I researched Irish legends and myths to find the incantations I used since Catherine has been told she is the descendent of fairies. She wears a cross said to have a drop of fairy gold in it--a talisman from her mother.
One of my favorite books on the topic is Irish Cures, Mystic Charms, and Superstitions, by Lady Wilde. Another favorite is Celtic Myths and Legends, by T.W. Rolleston.
Online, there are plenty of spells and charms. Love spells, lucky spells, protection spells, money spells, missing pet spells, and spells for health. You can be deluged with subject matter if you go searching for it. There is so much information you might get lost in the web forever, so it’s best to keep your search within a narrow range, which is why I stuck to Irish spells in keeping with my heroine’s heritage.
When Catherine finds an ancient book of spells in her uncle’s study, she realizes that perhaps she has a chance to save the man she has come to love.
For this, I used an old spell involving yarrow. I remember my mother putting a little square of cloth with yarrow inside it under my sister’s pillow so she would dream of her future husband. As far as I know, my sister did not have any dreams of her future husband. She did eventually marry, though I cannot say whether the yarrow had anything to do with that decision.
By all accounts, yarrow is considered a very powerful and effective herb in the use of spells. According to one reference I found, yarrow could be used to guarantee an individual’s safety and in my book Catherine uses yarrow for that purpose.
Because Catherine knows Britt is doomed, she feels compelled to share her love with him. She finds bliss in his arms, but that only serves to make her more desperate to save him. Hoping to be with him in his next life, she uses a forbidden spell--one that will change his destiny forever and take away his free will.
Of course, the villain in the story uses the most powerful charm of all because he is a serious threat.
Whatever paranormal story you write, make sure the stakes are high. That’s what creates tension and keeps the reader turning the pages. No matter which paranormal path you choose for your story, the plot should make sense just as it would in any other type of story.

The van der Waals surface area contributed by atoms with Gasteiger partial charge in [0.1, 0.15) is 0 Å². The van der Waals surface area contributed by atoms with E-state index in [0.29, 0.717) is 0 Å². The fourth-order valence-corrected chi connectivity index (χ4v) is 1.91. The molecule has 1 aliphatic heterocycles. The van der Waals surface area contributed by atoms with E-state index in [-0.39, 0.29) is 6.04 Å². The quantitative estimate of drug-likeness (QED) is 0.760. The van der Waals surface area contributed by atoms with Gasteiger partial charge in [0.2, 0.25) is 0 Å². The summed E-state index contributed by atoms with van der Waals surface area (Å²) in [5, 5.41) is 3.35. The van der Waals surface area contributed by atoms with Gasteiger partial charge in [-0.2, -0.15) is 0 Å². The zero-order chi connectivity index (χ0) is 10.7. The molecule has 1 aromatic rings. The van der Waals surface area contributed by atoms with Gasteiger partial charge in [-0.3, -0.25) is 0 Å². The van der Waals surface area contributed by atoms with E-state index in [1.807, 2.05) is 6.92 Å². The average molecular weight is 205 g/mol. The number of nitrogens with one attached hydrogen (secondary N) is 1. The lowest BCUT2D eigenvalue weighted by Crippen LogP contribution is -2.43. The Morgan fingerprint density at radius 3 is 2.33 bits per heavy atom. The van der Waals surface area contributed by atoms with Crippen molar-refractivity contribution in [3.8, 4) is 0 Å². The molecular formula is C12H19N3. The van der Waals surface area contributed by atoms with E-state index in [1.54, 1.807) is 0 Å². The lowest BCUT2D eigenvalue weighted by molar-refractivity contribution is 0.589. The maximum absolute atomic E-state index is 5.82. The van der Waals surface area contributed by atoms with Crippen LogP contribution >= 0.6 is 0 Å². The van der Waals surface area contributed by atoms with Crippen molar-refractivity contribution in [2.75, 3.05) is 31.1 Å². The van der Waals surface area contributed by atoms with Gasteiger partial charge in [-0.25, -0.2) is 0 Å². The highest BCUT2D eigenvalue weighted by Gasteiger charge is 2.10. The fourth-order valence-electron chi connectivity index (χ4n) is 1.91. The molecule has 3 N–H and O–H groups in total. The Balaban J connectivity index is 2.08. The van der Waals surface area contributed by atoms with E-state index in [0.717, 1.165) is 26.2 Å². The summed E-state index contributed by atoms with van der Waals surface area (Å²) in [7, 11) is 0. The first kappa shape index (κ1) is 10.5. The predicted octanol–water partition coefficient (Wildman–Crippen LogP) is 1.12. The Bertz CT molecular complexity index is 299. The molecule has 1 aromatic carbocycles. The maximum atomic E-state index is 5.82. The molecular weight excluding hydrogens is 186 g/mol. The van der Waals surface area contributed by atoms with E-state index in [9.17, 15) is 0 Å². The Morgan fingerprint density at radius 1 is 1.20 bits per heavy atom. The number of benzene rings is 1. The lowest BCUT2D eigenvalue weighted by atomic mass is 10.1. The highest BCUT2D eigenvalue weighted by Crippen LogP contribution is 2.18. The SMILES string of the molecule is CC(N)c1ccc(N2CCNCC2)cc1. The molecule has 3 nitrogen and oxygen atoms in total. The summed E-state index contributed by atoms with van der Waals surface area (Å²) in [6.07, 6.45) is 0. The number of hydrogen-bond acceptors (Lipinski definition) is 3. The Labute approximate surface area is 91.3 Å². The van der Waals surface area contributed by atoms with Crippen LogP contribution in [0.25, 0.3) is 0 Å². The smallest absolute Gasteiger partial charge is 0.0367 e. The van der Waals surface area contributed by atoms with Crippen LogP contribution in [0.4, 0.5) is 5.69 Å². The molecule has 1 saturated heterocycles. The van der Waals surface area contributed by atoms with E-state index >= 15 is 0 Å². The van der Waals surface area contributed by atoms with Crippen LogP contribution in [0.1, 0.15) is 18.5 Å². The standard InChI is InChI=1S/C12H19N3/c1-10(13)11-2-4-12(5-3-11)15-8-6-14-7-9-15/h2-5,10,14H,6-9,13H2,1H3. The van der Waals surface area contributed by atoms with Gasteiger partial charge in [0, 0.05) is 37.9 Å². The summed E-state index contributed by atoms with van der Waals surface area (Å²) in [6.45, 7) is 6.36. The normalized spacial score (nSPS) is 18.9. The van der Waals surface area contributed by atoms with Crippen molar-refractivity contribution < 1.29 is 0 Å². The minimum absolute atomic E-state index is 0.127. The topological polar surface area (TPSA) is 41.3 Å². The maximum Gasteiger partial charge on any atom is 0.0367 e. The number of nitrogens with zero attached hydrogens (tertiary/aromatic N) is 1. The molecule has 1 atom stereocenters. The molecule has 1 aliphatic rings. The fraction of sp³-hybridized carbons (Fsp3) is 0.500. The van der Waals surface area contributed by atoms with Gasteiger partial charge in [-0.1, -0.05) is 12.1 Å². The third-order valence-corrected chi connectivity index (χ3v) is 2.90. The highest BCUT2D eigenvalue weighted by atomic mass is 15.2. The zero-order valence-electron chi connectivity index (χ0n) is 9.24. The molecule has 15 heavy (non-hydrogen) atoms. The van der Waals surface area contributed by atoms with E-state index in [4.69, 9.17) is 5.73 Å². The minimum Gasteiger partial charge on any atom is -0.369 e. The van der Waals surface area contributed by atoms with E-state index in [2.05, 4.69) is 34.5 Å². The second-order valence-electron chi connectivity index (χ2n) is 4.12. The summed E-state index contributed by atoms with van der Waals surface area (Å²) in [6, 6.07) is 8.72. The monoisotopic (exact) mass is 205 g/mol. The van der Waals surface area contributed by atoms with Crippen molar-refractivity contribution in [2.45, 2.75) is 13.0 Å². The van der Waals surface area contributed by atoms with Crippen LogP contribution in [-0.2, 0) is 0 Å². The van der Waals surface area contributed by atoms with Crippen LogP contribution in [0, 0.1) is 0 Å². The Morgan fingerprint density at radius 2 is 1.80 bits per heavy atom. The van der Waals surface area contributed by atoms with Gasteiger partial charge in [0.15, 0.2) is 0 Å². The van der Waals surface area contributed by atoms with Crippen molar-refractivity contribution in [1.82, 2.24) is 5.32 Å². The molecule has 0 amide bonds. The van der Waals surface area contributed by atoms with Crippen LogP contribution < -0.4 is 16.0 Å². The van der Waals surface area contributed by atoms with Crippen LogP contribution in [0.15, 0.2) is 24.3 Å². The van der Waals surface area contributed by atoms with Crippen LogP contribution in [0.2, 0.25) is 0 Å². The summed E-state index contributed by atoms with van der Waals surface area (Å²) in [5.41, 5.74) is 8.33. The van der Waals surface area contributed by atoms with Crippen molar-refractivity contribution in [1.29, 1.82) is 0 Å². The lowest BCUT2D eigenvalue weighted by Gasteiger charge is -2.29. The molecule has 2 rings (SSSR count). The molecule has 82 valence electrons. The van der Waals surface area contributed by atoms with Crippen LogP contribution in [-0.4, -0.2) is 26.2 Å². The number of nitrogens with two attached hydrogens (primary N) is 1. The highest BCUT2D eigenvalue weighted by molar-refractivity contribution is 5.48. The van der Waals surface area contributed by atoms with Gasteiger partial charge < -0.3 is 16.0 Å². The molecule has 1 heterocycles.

While there is little scientific evidence to support paranormal incidents, people love spooky tales. Have fun researching paranormal ideas for your story! You’ll never tire of the supernatural.
Tuesday, October 16, 2012
Once when I was young, my brother, my younger sister, and I grabbed a few slivers of soap and went out into the early evening one October 30th. It was already dark. We ventured away from our own block because my brother suggested it. (He was adventurous, I was not.)
Some big teenagers came along and demanded our soap. They looked huge and mean and we were scared. So we handed our soap to them. I have no idea why they wanted the soap, the pieces were pathetically small, but because they were so terrifying I assumed they wanted to soap up some windows. However, our younger sister started bawling and the big guys gave her back her small piece of soap.
At that point, my brother and I decided it was a good time to head home. We had not soaped up any windows and we never went out again on that night--even when we grew into big, scary teenagers.
Sunday, October 14, 2012
Many of the authors bring along promotional items and set them out on the tables provided for that purpose. I put out candy bars attached to Buy One Get One Free offers for the Prism Book Group. Those disappeared before the last Friday evening workshop. I also set out some sticky notes and people did take them, but the candy bars went faster.
I think there are a lot of hungry writers!!! (I ate some of the candy other authors offered.)
Hope Ramsay gave away a little holiday pin to advertise her latest release, a Christmas book. I thought this was so clever! Makes me want to write a Christmas story.
Julie Rowe gave away beautiful--and useful--Thank You notes with envelopes. I thought this was a brilliant idea.
Catherine Greenfeder gave away matches and a candle in keeping with the theme of her book, Sacred Fires. M.Kate Quinn gave away emery boards. I always need emery boards. I love useful giveaways. :^)
Sabrina Jeffries gave away her books, brochures, bookmarks, and a red pencil case. (I love pencil cases!) However, I found her bookmarks intriguing because they open up--like little brochures. So nifty. Inside, are The Parasol Papers--with "All the Regency News Fit to Print." Fun and collectable.
There were plenty of other wonderful giveaways: lip balm, pens, key rings, etc. Authors spend plenty of money on these items. In addition, the New Jersey Romance Writers gave all conference attendees a totebag and a mug.